Then you just show up at the station, swipe your EasyCard to enter (make sure you have a positive balance before swiping, i.e. anything above zero). Then you swipe again to exit the station when you arrive.
However, you can only do this for certain trains, as follows:
|Local Trains||Any trains that are called “Local”, including “Fast Local Train”. These trains don’t even have seat numbers.|
|Chu-Kuang||Any train with Chu-Kuang in the name. You should book your seats on these trains, but you can also swipe EasyCard and stand in the aisle or sit in any unoccupied seat (until someone comes along with a ticket for that seat).|
|Tze-Chiang||Any train with Tze-Chiang in the name except Tze-Chiang 3000. Same details as Chu-Kuang trains.|
Some examples of trains where I would swipe EasyCard would be:
- Taipei to Keelung or Ruifang/Jiufen (for day trips from Taipei)
- Short train rides like Xinwuri (Taichung HSR station) to Taichung Station in the city center or Shalun (Tainan HSR station) to Tainan Station in the city center.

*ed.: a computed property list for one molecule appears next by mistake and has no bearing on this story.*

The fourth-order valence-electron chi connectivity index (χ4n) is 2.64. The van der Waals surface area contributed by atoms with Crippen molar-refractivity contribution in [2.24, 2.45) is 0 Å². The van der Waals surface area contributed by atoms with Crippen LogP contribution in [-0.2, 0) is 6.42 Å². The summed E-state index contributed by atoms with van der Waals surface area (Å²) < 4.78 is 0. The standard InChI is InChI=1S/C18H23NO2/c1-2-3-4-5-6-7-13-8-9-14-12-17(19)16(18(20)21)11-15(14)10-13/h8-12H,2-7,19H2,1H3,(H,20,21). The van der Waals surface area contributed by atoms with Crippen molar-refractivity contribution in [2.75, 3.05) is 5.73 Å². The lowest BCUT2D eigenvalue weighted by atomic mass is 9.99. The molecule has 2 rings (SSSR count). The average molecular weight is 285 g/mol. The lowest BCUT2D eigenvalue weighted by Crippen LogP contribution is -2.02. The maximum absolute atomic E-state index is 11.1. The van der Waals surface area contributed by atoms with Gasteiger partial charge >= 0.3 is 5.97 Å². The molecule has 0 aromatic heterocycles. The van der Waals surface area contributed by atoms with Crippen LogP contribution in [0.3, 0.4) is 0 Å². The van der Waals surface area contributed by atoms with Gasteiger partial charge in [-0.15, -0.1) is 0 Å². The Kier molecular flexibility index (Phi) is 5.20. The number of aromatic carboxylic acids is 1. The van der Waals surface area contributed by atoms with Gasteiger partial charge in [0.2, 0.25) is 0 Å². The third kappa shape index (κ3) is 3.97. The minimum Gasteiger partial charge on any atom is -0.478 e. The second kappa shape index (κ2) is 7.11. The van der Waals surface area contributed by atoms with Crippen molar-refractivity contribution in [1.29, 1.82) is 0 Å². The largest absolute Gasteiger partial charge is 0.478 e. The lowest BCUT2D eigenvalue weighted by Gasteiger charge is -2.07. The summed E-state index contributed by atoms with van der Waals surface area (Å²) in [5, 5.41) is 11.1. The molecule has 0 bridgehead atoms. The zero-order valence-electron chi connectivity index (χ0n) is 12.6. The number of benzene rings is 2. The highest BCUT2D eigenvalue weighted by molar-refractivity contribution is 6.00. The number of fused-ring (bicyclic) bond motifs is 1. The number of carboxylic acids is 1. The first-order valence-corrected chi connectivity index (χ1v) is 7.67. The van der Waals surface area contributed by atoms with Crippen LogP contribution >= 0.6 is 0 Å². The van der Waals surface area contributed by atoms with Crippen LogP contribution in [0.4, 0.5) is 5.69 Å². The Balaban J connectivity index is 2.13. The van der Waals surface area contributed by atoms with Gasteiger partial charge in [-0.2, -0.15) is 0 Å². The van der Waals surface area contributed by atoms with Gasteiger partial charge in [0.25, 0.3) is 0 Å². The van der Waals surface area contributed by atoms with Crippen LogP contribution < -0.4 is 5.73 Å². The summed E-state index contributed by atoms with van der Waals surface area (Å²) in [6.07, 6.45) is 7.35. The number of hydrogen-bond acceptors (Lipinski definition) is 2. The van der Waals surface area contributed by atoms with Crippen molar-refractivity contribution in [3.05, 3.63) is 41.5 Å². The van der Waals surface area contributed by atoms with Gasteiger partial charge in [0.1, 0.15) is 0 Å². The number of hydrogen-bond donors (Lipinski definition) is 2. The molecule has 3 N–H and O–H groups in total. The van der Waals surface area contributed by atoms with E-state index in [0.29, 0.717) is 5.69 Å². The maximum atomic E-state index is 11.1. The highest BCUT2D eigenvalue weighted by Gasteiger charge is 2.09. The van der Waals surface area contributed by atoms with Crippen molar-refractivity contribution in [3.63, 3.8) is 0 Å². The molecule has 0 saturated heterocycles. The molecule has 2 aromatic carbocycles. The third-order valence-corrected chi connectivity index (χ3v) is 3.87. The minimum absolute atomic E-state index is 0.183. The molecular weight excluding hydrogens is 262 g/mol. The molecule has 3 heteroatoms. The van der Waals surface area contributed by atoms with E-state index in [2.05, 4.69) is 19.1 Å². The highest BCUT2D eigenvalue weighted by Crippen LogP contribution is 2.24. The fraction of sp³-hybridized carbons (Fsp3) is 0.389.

- Kaohsiung to Tainan (the cities are so close together and there are many local train options, so you don’t have to worry about booking a specific time on a fast train).
- During busy times, I found that the train I wanted was sold out, so I will swipe onto a local, Chu-Kuang, or Tze-Chiang train (all numbers except 3000) and just squeeze on. Note that you can’t do this for Taroko Express, Puyuma Express, or Tze-Chiang 3000 trains.
Buying a Ticket Just Before Boarding
If you don’t have an EasyCard or prefer to pay in cash, you can also buy a ticket from one of the electronic machines at the station just before riding.
On these machines, you can buy both reserved (for any ride in the next 28 days, or 29 days for Saturday rides, or 30 days for Sunday rides) and non-reserved tickets (for any train going today only).
If you want to get a booked seat, then choose “reserved”. If you’re planning to ride an express or faster train, don’t count on showing up at the station and buying a reserved seat just before boarding. It may be possible, but these trains often sell out long in advance.